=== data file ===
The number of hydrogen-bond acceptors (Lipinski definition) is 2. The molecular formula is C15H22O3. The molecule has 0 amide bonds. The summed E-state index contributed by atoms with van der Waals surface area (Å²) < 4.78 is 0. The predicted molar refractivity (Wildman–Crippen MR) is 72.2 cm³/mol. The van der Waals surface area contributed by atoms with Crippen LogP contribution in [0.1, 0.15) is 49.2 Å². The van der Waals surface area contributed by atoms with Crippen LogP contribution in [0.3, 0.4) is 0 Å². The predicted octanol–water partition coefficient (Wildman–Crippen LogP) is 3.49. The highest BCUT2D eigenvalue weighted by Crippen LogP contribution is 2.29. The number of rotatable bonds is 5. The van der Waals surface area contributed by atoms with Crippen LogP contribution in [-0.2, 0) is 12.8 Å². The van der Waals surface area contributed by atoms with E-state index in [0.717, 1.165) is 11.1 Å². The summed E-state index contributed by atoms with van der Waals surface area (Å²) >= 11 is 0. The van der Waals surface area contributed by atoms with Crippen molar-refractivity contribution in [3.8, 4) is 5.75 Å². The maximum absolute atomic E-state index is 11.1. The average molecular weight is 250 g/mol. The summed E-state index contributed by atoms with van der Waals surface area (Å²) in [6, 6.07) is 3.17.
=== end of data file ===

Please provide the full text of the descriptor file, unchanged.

The number of hydrogen-bond acceptors (Lipinski definition) is 2. The molecular formula is C15H22O3. The molecule has 0 amide bonds. The summed E-state index contributed by atoms with van der Waals surface area (Å²) < 4.78 is 0. The predicted molar refractivity (Wildman–Crippen MR) is 72.2 cm³/mol. The van der Waals surface area contributed by atoms with Crippen LogP contribution in [0.1, 0.15) is 49.2 Å². The van der Waals surface area contributed by atoms with Crippen LogP contribution in [0.3, 0.4) is 0 Å². The predicted octanol–water partition coefficient (Wildman–Crippen LogP) is 3.49. The highest BCUT2D eigenvalue weighted by Crippen LogP contribution is 2.29. The number of rotatable bonds is 5. The van der Waals surface area contributed by atoms with Crippen LogP contribution in [-0.2, 0) is 12.8 Å². The van der Waals surface area contributed by atoms with E-state index in [0.717, 1.165) is 11.1 Å². The summed E-state index contributed by atoms with van der Waals surface area (Å²) >= 11 is 0. The van der Waals surface area contributed by atoms with Crippen molar-refractivity contribution in [3.8, 4) is 5.75 Å². The maximum absolute atomic E-state index is 11.1. The average molecular weight is 250 g/mol. The summed E-state index contributed by atoms with van der Waals surface area (Å²) in [6, 6.07) is 3.17.